ATF Fraud Leads to Jail, Fine


The owner of a New York automotive lubricants distributorship pled guilty to grand larceny charges, admitting substitution of cheaper transmission fluid in place of the contracted Castrol product for New York City buses.

Joseph Ioia, owner and CEO of New York Commercial Lubricants Inc. in Staten Island, pled guilty to grand larceny in the third degree, following an investigation by the Manhattan District Attorney conducted with the Metropolitan Transportation Authoritys office of the Inspector General. Ioia is scheduled to be sentenced on Dec. 17 to three months of intermittent jail and five years of probation, and will forfeit approximately $863,000, the attorney general office announced Aug. 28.

Ioia admitted in his defendants plea that he was under contractual obligation to supply the New York City Transit Authority with BPs Castrol Transynd heavy duty transmission fluid for use in New York City buses. According to BPs Castrol website, Transynd is a premium synthetic powershift and automatic transmission fluid designed for extended oil change intervals.

However, the defendant was not an authorized distributor of BP products, the district attorneys office stated in an Aug. 28 news release. Between May 2010 and March 2011, Ioia admitted to supplying NYCTA with a cheaper substitution fluid, which he falsely claimed to be the agreed-upon BP product. During this period, NYCTA paid the defendant more than $800,000 for the substitution fluid, which the defendant had falsely billed as Castrol Transynd. Ioia also admitted to providing falsified product batch numbers, requests for inspection forms, certificates of analysis, and a letter purporting to be from BP personnel to NYCTA.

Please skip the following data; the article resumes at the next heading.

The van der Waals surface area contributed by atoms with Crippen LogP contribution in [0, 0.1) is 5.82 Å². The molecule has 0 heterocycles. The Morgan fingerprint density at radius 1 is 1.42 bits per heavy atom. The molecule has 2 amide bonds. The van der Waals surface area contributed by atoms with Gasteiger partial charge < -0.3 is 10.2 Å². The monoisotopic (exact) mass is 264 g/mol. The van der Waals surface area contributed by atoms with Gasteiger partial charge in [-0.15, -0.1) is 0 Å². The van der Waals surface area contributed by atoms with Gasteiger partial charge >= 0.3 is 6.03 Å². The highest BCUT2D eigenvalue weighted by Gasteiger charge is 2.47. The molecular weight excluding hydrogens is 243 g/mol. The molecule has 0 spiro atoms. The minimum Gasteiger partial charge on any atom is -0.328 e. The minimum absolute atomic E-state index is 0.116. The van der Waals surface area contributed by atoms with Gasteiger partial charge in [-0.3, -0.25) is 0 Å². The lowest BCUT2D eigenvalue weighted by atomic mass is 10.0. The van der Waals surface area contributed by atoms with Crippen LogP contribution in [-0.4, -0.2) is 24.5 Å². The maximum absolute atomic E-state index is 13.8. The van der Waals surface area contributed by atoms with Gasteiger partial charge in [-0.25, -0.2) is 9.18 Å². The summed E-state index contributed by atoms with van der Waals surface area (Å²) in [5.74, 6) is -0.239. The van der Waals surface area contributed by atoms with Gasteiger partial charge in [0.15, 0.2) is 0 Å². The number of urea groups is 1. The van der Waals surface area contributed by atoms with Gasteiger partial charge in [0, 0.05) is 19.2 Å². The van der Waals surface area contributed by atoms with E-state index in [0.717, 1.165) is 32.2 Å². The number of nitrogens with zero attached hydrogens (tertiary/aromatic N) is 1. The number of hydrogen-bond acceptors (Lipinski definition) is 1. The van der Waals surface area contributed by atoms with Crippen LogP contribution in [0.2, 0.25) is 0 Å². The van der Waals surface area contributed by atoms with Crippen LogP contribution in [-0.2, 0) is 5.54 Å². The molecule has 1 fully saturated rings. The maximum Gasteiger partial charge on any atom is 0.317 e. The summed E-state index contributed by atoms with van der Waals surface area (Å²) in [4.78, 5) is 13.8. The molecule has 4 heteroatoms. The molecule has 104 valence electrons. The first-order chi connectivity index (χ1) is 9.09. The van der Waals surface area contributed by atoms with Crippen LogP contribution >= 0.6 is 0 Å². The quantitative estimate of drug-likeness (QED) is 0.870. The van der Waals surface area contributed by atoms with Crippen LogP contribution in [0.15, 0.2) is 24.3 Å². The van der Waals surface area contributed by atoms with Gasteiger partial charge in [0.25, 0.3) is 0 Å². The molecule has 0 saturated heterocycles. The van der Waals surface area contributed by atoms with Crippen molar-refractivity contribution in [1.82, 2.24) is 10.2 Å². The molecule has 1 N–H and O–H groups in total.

BP America had no comment on the case, a spokesman told Lube Report.

Defrauding the Transit Authority is akin to defrauding all New York residents, said Manhattan District Attorney Cyrus Vance Jr. in the news release. In this case, the defendant stole hundreds of thousands of dollars and corrupted the bidding process for eligible, honest contractors and vendors seeking to do business with a public agency.

Metropolitan Transportation Authority Inspector General Barry Kluger thanked New York City Transit staff for bringing their suspicions regarding the contract to his attention. I also wish to thank the Office of the New York County District Attorney for working with us on this investigation, obtaining full restitution for the MTA, and successfully prosecuting a dishonest contractor, Kluger said. These joint efforts reinforce a powerful message: we hold contractors working on MTA and other governmental projects to a higher standard, and will exact a very heavy price from those who cheat the public.

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